Assessing Risk While Building a Portfolio
When dealing with investments, risk essentially refers to the chance that investments will decline in value. Obviously, this decline would result in a net loss, so risk can be considered the potential for loss. Risk takes many forms in the investing world. Every investment carries with it some degree of risk. To get an accurate picture of the risk associated with a given investment or portfolio of investments, the various forms of risk should be considered collectively. The result can be viewed with potential return in the context of a given investor's goals to determine if the investment is worthwhile.
Risk can also be assessed by tracking the volatility of a given investment.
The following list includes some of the many risk factors that should be carefully considered before investing.
- Currency risk: If money must be exchanged to make a certain investment, changes in the value of the currency relative to the American dollar will affect the total loss or gain on the investment when the money is converted back. This risk usually affects businesses, but it can also affect individual investors who make international investments.
- Inflation risk: Although all investing decisions involve risk, simply not investing is not the answer. Inflation causes money to decrease in value at some rate. So inflation risk occurs whether you invest or not. It is up to you to choose investments that outpace inflation; otherwise, invested money will gradually lose value even if the principal invested is increasing at some rate.
- Interest rate risk: As interest rates change, the value of fixed-income investments such as bonds change. This risk can be reduced by diversifying the durations of the fixed-income investments that are held at a given time.
- Market risk: The value of investments may decline over a given time period simply because of economic changes or other events that impact large portions of the market. Asset allocation and diversification can protect against market risk because different portions of the market tend to underperform at different times.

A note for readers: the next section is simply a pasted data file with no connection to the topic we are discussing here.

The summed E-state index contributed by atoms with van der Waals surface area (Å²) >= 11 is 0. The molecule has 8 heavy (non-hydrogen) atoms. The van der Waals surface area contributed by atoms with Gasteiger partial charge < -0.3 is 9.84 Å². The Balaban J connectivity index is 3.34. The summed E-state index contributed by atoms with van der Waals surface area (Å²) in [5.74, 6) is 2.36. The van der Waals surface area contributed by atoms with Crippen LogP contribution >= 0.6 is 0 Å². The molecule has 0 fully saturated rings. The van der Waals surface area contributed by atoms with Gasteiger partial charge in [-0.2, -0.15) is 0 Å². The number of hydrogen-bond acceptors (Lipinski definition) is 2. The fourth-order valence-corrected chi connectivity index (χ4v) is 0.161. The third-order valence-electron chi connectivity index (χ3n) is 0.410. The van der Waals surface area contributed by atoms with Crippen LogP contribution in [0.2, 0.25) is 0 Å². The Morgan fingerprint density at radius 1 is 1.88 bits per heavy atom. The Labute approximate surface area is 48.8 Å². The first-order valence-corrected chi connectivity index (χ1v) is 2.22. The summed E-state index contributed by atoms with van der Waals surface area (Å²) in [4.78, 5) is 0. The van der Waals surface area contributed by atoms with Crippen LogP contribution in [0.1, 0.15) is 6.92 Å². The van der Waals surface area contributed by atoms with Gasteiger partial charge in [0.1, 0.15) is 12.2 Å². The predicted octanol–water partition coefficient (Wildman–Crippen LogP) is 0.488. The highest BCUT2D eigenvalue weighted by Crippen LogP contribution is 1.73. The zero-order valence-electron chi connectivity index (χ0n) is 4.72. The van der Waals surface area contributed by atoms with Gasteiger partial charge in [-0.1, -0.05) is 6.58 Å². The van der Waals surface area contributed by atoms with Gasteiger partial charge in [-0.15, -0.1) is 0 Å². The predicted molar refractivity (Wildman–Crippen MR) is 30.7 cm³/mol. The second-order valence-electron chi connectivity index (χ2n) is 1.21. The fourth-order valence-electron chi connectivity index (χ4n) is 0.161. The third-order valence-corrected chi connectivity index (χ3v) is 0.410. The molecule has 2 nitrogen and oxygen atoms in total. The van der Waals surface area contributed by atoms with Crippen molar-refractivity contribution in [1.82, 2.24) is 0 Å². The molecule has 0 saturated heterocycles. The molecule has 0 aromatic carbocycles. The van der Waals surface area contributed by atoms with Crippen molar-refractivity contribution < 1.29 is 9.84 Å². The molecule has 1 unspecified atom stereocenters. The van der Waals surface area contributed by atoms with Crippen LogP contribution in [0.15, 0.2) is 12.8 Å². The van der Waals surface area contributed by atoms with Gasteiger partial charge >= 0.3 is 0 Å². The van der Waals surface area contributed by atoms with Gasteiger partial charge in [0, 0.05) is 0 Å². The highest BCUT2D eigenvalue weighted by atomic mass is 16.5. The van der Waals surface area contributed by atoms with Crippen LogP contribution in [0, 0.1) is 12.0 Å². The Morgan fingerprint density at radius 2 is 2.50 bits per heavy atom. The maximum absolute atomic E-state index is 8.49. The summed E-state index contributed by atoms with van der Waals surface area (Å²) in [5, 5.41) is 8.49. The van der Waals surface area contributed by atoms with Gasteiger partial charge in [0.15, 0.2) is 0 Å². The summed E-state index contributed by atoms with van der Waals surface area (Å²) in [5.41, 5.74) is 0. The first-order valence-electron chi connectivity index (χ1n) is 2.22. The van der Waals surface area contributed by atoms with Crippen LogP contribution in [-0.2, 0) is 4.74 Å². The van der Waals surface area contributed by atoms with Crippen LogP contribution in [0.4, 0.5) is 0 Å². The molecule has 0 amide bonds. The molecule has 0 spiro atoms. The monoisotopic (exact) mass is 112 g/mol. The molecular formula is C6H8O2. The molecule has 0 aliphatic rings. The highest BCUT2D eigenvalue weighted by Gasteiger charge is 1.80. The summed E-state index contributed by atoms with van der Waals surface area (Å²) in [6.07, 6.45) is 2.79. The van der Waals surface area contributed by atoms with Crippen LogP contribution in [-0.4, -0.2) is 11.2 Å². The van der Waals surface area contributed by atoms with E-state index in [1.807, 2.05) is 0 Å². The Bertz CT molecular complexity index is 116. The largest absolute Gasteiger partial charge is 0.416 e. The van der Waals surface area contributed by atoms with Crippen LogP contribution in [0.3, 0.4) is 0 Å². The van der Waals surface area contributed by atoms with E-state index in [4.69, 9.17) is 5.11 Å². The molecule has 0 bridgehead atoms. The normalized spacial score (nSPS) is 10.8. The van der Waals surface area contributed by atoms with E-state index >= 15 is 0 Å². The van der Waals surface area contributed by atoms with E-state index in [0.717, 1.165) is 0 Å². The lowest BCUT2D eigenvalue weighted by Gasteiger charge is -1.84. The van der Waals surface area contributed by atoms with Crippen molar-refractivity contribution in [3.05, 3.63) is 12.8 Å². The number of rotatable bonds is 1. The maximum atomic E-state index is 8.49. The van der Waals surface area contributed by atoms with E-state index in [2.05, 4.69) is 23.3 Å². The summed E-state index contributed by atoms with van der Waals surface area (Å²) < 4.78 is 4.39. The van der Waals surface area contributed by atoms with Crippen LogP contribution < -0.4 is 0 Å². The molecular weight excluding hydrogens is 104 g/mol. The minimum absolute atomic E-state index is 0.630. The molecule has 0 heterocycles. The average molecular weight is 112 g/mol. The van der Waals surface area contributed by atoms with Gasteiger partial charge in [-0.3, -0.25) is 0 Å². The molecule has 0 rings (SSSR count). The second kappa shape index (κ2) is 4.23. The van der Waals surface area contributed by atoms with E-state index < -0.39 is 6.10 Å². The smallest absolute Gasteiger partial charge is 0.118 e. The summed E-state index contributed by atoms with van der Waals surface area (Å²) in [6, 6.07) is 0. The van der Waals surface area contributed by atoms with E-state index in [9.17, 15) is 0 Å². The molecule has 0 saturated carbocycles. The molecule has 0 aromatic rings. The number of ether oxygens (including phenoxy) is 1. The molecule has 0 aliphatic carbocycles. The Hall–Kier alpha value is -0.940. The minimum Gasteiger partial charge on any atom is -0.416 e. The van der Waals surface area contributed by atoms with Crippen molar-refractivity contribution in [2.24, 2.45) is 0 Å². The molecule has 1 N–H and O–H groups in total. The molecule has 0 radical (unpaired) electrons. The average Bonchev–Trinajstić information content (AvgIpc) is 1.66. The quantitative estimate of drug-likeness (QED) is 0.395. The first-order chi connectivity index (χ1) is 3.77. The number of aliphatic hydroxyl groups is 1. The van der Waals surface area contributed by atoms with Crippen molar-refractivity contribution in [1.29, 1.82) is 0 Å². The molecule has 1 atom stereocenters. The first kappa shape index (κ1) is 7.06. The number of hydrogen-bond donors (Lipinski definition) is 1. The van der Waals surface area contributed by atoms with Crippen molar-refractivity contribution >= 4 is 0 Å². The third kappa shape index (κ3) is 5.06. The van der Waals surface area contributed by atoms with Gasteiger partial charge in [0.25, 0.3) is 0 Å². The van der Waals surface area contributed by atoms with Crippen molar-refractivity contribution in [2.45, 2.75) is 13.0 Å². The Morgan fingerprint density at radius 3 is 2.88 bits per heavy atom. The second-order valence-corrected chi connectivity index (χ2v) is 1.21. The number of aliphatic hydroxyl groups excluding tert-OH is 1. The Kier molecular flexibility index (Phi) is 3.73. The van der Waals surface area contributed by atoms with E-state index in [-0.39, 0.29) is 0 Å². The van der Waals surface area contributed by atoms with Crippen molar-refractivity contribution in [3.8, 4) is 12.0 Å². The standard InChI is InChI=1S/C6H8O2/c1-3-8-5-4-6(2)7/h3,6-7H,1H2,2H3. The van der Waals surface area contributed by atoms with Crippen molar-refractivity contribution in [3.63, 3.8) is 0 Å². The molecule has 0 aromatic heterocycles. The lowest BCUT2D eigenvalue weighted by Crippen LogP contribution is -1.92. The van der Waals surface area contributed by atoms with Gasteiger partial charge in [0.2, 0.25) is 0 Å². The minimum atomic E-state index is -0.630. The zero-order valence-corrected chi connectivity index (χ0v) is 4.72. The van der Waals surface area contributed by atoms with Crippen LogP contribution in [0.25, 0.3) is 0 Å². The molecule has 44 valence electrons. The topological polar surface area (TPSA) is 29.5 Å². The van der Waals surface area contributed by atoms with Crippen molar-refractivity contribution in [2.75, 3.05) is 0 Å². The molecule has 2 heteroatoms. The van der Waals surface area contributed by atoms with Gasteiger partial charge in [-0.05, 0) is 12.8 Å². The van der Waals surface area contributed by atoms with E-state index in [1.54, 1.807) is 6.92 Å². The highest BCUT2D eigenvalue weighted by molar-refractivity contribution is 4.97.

- Industry risk: Changes in the environment of a particular industry may introduce a great deal of risk and cause securities connected to that industry to decline. Diversification can help to counter this risk because industries don't usually all underperform simultaneously.
- Stock-specific risk: Events that impact a particular company can have a monumental effect on the company's stock. The potential problems that can arise at a given company can infuse a great deal of risk into a particular stock. Again, this type of risk can be combated by diversification because not all companies experience problems at the same time.
- Liquidity risk: An investment may need to be sold before its maturity in order to extract the invested funds. Unfortunately, an insufficient secondary market may prevent the liquidation or limit the funds that can be generated from it. There can also be significant fees associated with liquidating some investments before a certain time. By the same token, the need to liquidate will eliminate the possibility of earning returns that would have been expected if the investment were held as long as expected.
- Principal risk: There is always the possibility that through some set of circumstances, invested money will decrease or completely disappear. In this case, principal is lost in addition to returns and expected returns . If the invested money is essential, it will have to be replaced in some way.
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